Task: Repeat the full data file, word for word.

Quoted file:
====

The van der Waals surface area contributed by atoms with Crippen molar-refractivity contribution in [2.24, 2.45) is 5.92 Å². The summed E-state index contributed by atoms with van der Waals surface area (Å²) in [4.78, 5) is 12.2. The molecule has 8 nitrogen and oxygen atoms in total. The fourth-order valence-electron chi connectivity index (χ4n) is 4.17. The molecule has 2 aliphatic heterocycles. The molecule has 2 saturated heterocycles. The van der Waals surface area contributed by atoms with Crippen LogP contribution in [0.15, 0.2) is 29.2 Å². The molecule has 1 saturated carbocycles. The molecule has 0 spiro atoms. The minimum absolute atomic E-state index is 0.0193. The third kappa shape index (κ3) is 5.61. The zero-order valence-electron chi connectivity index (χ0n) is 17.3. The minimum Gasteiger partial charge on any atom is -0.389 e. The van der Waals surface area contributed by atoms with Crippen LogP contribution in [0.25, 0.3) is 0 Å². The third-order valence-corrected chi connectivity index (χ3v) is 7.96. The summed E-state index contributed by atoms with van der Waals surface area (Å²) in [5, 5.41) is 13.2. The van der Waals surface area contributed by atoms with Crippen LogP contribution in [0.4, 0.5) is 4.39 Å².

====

The van der Waals surface area contributed by atoms with Crippen molar-refractivity contribution in [2.24, 2.45) is 5.92 Å². The summed E-state index contributed by atoms with van der Waals surface area (Å²) in [4.78, 5) is 12.2. The molecule has 8 nitrogen and oxygen atoms in total. The fourth-order valence-electron chi connectivity index (χ4n) is 4.17. The molecule has 2 aliphatic heterocycles. The molecule has 2 saturated heterocycles. The van der Waals surface area contributed by atoms with Crippen LogP contribution in [0.15, 0.2) is 29.2 Å². The molecule has 1 saturated carbocycles. The molecule has 0 spiro atoms. The minimum absolute atomic E-state index is 0.0193. The third kappa shape index (κ3) is 5.61. The zero-order valence-electron chi connectivity index (χ0n) is 17.3. The minimum Gasteiger partial charge on any atom is -0.389 e. The van der Waals surface area contributed by atoms with Crippen LogP contribution in [0.25, 0.3) is 0 Å². The third-order valence-corrected chi connectivity index (χ3v) is 7.96. The summed E-state index contributed by atoms with van der Waals surface area (Å²) in [5, 5.41) is 13.2. The van der Waals surface area contributed by atoms with Crippen LogP contribution in [0.4, 0.5) is 4.39 Å².